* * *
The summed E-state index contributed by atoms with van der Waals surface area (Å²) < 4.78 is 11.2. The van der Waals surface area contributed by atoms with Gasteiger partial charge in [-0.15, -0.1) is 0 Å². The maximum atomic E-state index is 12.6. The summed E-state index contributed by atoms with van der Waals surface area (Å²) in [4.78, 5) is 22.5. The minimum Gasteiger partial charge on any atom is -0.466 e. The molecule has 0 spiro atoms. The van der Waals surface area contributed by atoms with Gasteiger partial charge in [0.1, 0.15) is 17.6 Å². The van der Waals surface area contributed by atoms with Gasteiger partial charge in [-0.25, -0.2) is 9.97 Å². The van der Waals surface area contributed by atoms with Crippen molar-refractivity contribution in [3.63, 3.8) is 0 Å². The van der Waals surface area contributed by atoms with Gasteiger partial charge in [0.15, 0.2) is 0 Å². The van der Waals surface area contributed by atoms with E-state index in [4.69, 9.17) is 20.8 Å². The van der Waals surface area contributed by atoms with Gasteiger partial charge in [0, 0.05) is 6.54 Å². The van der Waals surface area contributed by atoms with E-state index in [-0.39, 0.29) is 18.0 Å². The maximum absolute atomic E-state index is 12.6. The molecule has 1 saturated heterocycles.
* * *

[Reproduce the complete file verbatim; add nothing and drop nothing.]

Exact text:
The summed E-state index contributed by atoms with van der Waals surface area (Å²) < 4.78 is 11.2. The van der Waals surface area contributed by atoms with Gasteiger partial charge in [-0.15, -0.1) is 0 Å². The maximum atomic E-state index is 12.6. The summed E-state index contributed by atoms with van der Waals surface area (Å²) in [4.78, 5) is 22.5. The minimum Gasteiger partial charge on any atom is -0.466 e. The molecule has 0 spiro atoms. The van der Waals surface area contributed by atoms with Gasteiger partial charge in [0.1, 0.15) is 17.6 Å². The van der Waals surface area contributed by atoms with Gasteiger partial charge in [-0.25, -0.2) is 9.97 Å². The van der Waals surface area contributed by atoms with Crippen molar-refractivity contribution in [3.63, 3.8) is 0 Å². The van der Waals surface area contributed by atoms with Gasteiger partial charge in [0.15, 0.2) is 0 Å². The van der Waals surface area contributed by atoms with E-state index in [4.69, 9.17) is 20.8 Å². The van der Waals surface area contributed by atoms with Gasteiger partial charge in [0, 0.05) is 6.54 Å². The van der Waals surface area contributed by atoms with E-state index in [-0.39, 0.29) is 18.0 Å². The maximum absolute atomic E-state index is 12.6. The molecule has 1 saturated heterocycles.